It seems like we just finished discussing a 2020 full-year revenue blowout for many of the top U.S. cannabis operators, such as Green Thumb Industries, Curaleaf, and Cresco Labs. Here we are already at the midway point of 2021, and fortunately for investors, the sector’s sales numbers continue to climb. Recent better-than-expected revenue for…
Canadian grower OrganiGram (NASDAQ: OGI) in particular demonstrates some signs of life for a company whose stock has been less than spirited lately…
A positive quarterly sales surprise is a good sign, but it may not be representative of the bigger picture for the company. Is it enough to put OrganiGram in the green for the long haul?
Driven by stronger adult recreational-use sales resulting in 40% sequential quarterly growth (10% year over year), OrganiGram’s total gross revenue was up 51% sequentially and 31% year over year to a total of $29 million. This number topped analyst estimates of $22.2 million by 31%. On top of that, the company posted a net loss of $4 million, a colossal improvement on the 2020 same-quarter loss of $89 million.
OrganiGram also made an acquisition during the fiscal third quarter, and management is counting on it to be a new and growing revenue stream for years to come. The acquisition of The Edibles and Infusions Corporation, a licensed manufacturer of soft chews and candy, is expected to result in new products available to consumers in early August.
The new offerings will add to the growing number of SKUs (individual products) that are part of the company’s product portfolio revitalization program, currently at 84 since July 2020. An expected 20 more are to come during the current fiscal fourth quarter.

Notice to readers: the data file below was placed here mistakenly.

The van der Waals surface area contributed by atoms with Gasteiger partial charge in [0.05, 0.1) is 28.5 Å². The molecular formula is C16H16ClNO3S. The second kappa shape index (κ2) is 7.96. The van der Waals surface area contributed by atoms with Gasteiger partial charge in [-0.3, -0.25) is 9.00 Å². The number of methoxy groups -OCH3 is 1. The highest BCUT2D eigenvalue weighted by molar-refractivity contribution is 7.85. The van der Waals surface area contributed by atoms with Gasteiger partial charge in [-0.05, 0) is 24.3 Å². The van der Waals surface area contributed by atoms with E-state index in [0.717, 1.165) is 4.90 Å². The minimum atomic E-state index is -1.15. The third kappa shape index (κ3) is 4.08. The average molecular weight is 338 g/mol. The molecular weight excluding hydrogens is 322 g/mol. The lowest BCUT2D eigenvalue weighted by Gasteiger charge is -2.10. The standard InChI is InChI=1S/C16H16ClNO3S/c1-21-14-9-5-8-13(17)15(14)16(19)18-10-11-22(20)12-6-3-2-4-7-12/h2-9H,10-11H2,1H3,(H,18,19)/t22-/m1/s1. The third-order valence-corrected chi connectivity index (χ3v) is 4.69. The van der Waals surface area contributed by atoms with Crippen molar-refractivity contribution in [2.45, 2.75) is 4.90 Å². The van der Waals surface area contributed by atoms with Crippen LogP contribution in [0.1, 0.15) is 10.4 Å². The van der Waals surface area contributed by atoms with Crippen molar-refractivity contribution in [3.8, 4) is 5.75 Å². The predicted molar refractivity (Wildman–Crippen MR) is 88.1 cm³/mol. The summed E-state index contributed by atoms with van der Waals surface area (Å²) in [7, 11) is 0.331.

In addition to revenue-generating moves to improve the company’s health, OrganiGram is also taking steps toward cutting costs and other related expenses. The company is undergoing design improvements directed toward higher-quality flower and reduced production costs at its Moncton facility in Canada. It is also implementing new automation features, such as a pre-roll machine that will speed up production while cutting costs associated with manual labor.
And in an effort to reduce expenses unrelated to product offerings, the company repaid $58.7 million toward outstanding credit balances, which management expects will save $2.7 million of annual interest expense.
Cutting costs and expenses could ultimately be the determining factor in how successfully, and for how long, OrganiGram can compete in the growing cannabis market. But the challenges to be overcome are not easy.
As gross revenue grew from $22 million to $29 million on a year-over-year basis for the quarter, excise taxes — taxes imposed on products and goods at the point of manufacturing — rose by over 108%, to $8.7 million. Sales, general, and administrative expenses also saw an increase of 32% year over year for the quarter, and are expected to climb once again during Q4. This is because of…
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